Is the world ready to take on Mali's Islamists?
Reports of jihadist fighters from Sudan and Western Sahara arriving to reinforce the radical Islamist rebels controlling northern Mali will add new urgency to international debates over military intervention to help the government restore its authority and reunite the country.
Preparations for the deployment of a 3,300-strong West African force, supported by France and other Western powers, have accelerated over the past few weeks.
The United Nations Security Council has given a 45-day deadline for the Economic Community of West African States (Ecowas) and the African Union to submit a detailed and costed plan.
With just over a month to go, a lot of hard arguing still lies ahead before plans can turn into reality.
No-one is under any illusion that the restoration of government authority over northern Mali - a France-sized chunk of the Sahara Desert - will be easy.
Although international opinion now appears to be coalescing around the view that military action will be unavoidable, there are wide differences of view over the details and the risks.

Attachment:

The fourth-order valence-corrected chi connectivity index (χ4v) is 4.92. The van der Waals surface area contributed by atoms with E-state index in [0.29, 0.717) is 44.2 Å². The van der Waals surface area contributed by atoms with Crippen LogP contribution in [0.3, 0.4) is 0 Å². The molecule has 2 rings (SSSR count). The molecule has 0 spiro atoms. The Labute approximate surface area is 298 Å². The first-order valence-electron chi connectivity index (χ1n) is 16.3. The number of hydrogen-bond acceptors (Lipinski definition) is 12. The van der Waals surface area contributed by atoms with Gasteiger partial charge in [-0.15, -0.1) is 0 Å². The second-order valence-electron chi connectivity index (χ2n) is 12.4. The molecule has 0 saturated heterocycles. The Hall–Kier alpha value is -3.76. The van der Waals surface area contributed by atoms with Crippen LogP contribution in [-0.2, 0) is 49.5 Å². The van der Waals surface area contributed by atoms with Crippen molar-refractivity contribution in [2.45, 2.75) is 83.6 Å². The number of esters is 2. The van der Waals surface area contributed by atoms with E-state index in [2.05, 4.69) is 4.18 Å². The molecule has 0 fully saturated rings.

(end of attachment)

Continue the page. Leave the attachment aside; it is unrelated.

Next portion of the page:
But Ecowas envisages a phased approach, concentrating initially on security in the government-controlled south, retraining the Malian army and protecting refugees and villagers.
There will be no rush to attack big rebel-held towns such as Timbuktu and Gao.
The hope is that the presence of the intervention force on the ground in Mali will persuade the local element of the Islamist factions to negotiate.
But Ecowas and its Western allies believe that, ultimately, military action will be needed to tackle the most hardline foreign-led jihadists.
New French relationship
Last week, diplomats and military strategists gathered in Bamako to discuss proposals with the African Union joining the calls for action.
The domestic Malian political context has also become more favourable, with street demonstrators opposed to the deployment of foreign troops far outnumbered by those who want their country to accept the offer of outside help.